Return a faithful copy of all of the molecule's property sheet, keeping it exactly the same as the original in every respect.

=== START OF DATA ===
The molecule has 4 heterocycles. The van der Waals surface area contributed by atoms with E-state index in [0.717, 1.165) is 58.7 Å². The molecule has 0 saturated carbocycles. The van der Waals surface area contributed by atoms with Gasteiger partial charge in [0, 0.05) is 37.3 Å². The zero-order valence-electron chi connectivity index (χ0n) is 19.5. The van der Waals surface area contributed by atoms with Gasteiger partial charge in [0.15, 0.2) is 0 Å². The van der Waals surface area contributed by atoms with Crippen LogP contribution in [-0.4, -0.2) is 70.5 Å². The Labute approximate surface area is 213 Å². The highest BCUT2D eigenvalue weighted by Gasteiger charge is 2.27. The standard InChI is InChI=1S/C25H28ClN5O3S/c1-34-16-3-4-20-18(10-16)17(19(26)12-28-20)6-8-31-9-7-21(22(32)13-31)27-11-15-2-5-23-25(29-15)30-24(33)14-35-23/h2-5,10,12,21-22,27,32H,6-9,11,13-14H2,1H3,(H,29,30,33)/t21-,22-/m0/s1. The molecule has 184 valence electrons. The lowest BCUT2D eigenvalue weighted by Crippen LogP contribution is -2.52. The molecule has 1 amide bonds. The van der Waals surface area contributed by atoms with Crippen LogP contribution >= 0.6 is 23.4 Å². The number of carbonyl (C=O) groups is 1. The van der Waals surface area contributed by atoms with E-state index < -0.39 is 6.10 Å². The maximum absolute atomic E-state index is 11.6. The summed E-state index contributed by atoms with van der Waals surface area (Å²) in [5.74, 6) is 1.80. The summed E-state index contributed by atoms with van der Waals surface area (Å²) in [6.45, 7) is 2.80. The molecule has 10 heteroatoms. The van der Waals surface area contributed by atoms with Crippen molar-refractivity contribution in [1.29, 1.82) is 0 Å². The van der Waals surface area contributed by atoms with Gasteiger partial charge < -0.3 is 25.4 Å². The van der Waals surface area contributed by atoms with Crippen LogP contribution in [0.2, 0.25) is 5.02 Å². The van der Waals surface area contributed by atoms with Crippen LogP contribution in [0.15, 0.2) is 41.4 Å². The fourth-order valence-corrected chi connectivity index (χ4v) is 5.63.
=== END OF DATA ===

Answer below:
The molecule has 4 heterocycles. The van der Waals surface area contributed by atoms with E-state index in [0.717, 1.165) is 58.7 Å². The molecule has 0 saturated carbocycles. The van der Waals surface area contributed by atoms with Gasteiger partial charge in [0, 0.05) is 37.3 Å². The zero-order valence-electron chi connectivity index (χ0n) is 19.5. The van der Waals surface area contributed by atoms with Gasteiger partial charge in [0.15, 0.2) is 0 Å². The van der Waals surface area contributed by atoms with Crippen LogP contribution in [-0.4, -0.2) is 70.5 Å². The Labute approximate surface area is 213 Å². The highest BCUT2D eigenvalue weighted by Gasteiger charge is 2.27. The standard InChI is InChI=1S/C25H28ClN5O3S/c1-34-16-3-4-20-18(10-16)17(19(26)12-28-20)6-8-31-9-7-21(22(32)13-31)27-11-15-2-5-23-25(29-15)30-24(33)14-35-23/h2-5,10,12,21-22,27,32H,6-9,11,13-14H2,1H3,(H,29,30,33)/t21-,22-/m0/s1. The molecule has 184 valence electrons. The lowest BCUT2D eigenvalue weighted by Crippen LogP contribution is -2.52. The molecule has 1 amide bonds. The van der Waals surface area contributed by atoms with Crippen LogP contribution >= 0.6 is 23.4 Å². The number of carbonyl (C=O) groups is 1. The van der Waals surface area contributed by atoms with E-state index < -0.39 is 6.10 Å². The maximum absolute atomic E-state index is 11.6. The summed E-state index contributed by atoms with van der Waals surface area (Å²) in [5.74, 6) is 1.80. The summed E-state index contributed by atoms with van der Waals surface area (Å²) in [6.45, 7) is 2.80. The molecule has 10 heteroatoms. The van der Waals surface area contributed by atoms with Crippen molar-refractivity contribution in [1.29, 1.82) is 0 Å². The van der Waals surface area contributed by atoms with Gasteiger partial charge < -0.3 is 25.4 Å². The van der Waals surface area contributed by atoms with Crippen LogP contribution in [0.2, 0.25) is 5.02 Å². The van der Waals surface area contributed by atoms with Crippen LogP contribution in [0.15, 0.2) is 41.4 Å². The fourth-order valence-corrected chi connectivity index (χ4v) is 5.63.